“Let me just give you an injection,” her companion, a young guy with a bowl haircut, mumbled. Lethargic and pale, he was nowhere near as animated about the drugs he had to offer. My mom declined both suggestions, in any case.

    When we had escaped their clinging attentions and managed to snag some boarding passes, we headed through to the departure lounge. You’ll be glad to hear that faced with the difficulties thrown up by the weather, everyone was pulling together to make the best of things. Why, cafes were serving food and drink by candlelight, so eager were they to keep operating. After all, if they threw in the towel who would be on hand to charge $5 for a couple of slices of bread with some cheese and ham stuffed inside and bottles of water for around $15? It was a tough job, but someone had to do it…

    We stood around in another line for a few more hours cursing the Wright Brothers. Why did they have to be so dissatisfied with terra firma?
    It was around this point that people began smoking wherever they pretty much felt like it and the depths of hell opened up to reveal hordes of malevolent demons thirsting for human flesh. (Or were they the OMON Special Forces officers deployed to defuse mounting tensions? It was tough to tell at this stage where reality ended and illusion began.)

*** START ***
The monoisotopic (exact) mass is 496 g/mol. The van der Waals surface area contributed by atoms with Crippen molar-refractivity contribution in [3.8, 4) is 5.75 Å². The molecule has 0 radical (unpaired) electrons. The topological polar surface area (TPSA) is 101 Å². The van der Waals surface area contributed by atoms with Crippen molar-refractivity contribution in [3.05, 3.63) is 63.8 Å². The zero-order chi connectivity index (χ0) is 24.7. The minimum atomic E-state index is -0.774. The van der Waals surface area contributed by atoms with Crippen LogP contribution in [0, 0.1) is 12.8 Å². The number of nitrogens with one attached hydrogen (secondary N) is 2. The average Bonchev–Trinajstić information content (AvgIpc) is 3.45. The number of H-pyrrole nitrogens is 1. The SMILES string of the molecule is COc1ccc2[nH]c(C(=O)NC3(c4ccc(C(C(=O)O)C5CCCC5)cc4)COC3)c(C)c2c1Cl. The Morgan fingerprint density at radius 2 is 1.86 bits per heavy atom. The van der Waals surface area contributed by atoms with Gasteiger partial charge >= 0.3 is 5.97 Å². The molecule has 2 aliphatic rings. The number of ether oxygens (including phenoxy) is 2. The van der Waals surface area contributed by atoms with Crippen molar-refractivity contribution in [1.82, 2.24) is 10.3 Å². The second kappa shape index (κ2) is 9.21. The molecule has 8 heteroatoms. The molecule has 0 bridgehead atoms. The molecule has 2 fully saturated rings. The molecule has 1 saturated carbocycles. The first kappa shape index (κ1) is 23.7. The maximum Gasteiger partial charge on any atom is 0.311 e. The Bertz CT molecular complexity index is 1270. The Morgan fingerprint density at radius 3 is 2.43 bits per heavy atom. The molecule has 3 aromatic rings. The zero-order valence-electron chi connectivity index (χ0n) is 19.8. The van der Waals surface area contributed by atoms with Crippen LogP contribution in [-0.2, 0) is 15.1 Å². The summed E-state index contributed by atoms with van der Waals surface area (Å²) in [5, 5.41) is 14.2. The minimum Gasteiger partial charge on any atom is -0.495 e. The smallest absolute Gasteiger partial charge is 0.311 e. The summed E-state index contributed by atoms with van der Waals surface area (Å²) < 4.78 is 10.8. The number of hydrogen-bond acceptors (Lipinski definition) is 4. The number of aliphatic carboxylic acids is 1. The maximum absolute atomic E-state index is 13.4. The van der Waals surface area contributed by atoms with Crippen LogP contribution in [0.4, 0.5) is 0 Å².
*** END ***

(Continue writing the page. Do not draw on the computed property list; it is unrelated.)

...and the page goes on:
I eventually had to leave my parents when they went through passport control to avoid overstaying their visa. Almost 24 hours later they were still there, sitting in near darkness and subsisting on leftover airplane food and water.

    As the next day dragged on, I decided to go down and see them, to attempt to con my way through passport control with a large bag of food and liquids. It was a long shot, but as the ancient, wise Russian proverb states: “He who does not take the metro (subway) to Domodedovo, will never arrive.”

    But I’d only traveled two stops when my phone buzzed.

    “We are on a plane!” my father wrote.

    I considered going ahead with my trip anyway, to hand out food and drink to the desperate crowds at Domodedovo. But my courage failed me. Now that my parents had escaped that abominable, accursed place, I could not bring myself to face once more the horrors I knew awaited me.
    So I went home and scoffed the lot.

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    *

    From lurid tales of oligarch excess to scare stories about Moscow’s stranglehold on Europe’s energy supplies, the land that gave us Roman Abramovich and Vladimir Putin is very rarely out of the news. But there is much more to modern Russia than billionaire tycoons and political conspiracy. Marc Bennetts’ weekly column, Deeper Than Oil, goes beyond the headlines to explore the hidden sides of the world’s largest, and often strangest, country.

    Marc Bennetts is a journalist (The Guardian, The Observer, BBC Russia, New Statesman and more) and the author of Football Dynamo: Modern Russia and the People’s Game (Virgin Books). He is currently working on a book about Russia’s fascination with the occult.